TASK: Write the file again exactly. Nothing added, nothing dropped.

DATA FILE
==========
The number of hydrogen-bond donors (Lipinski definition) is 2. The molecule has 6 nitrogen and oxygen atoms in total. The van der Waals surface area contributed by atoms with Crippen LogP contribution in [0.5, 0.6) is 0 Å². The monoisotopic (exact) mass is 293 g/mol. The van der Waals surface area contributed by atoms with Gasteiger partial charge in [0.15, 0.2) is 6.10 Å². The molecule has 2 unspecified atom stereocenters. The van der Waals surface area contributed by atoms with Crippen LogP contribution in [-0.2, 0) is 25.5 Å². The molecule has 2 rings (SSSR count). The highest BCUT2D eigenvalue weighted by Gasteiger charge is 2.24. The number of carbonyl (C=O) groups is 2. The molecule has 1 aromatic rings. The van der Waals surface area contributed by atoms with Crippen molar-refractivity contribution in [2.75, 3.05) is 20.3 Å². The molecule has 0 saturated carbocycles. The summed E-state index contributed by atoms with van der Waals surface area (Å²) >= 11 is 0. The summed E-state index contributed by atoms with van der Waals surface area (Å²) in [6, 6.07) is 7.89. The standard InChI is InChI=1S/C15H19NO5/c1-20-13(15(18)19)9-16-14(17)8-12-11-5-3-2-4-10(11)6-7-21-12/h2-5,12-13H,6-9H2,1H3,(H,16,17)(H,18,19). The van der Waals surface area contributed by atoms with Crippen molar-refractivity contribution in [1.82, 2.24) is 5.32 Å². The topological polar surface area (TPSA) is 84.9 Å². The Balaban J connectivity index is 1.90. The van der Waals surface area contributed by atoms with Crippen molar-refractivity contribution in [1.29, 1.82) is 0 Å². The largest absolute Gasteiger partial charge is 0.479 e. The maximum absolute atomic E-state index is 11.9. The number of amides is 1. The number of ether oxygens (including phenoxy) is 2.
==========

The number of hydrogen-bond donors (Lipinski definition) is 2. The molecule has 6 nitrogen and oxygen atoms in total. The van der Waals surface area contributed by atoms with Crippen LogP contribution in [0.5, 0.6) is 0 Å². The monoisotopic (exact) mass is 293 g/mol. The van der Waals surface area contributed by atoms with Gasteiger partial charge in [0.15, 0.2) is 6.10 Å². The molecule has 2 unspecified atom stereocenters. The van der Waals surface area contributed by atoms with Crippen LogP contribution in [-0.2, 0) is 25.5 Å². The molecule has 2 rings (SSSR count). The highest BCUT2D eigenvalue weighted by Gasteiger charge is 2.24. The number of carbonyl (C=O) groups is 2. The molecule has 1 aromatic rings. The van der Waals surface area contributed by atoms with Crippen molar-refractivity contribution in [2.75, 3.05) is 20.3 Å². The molecule has 0 saturated carbocycles. The summed E-state index contributed by atoms with van der Waals surface area (Å²) >= 11 is 0. The summed E-state index contributed by atoms with van der Waals surface area (Å²) in [6, 6.07) is 7.89. The standard InChI is InChI=1S/C15H19NO5/c1-20-13(15(18)19)9-16-14(17)8-12-11-5-3-2-4-10(11)6-7-21-12/h2-5,12-13H,6-9H2,1H3,(H,16,17)(H,18,19). The van der Waals surface area contributed by atoms with Crippen molar-refractivity contribution in [1.82, 2.24) is 5.32 Å². The topological polar surface area (TPSA) is 84.9 Å². The Balaban J connectivity index is 1.90. The van der Waals surface area contributed by atoms with Crippen molar-refractivity contribution in [1.29, 1.82) is 0 Å². The largest absolute Gasteiger partial charge is 0.479 e. The maximum absolute atomic E-state index is 11.9. The number of amides is 1. The number of ether oxygens (including phenoxy) is 2.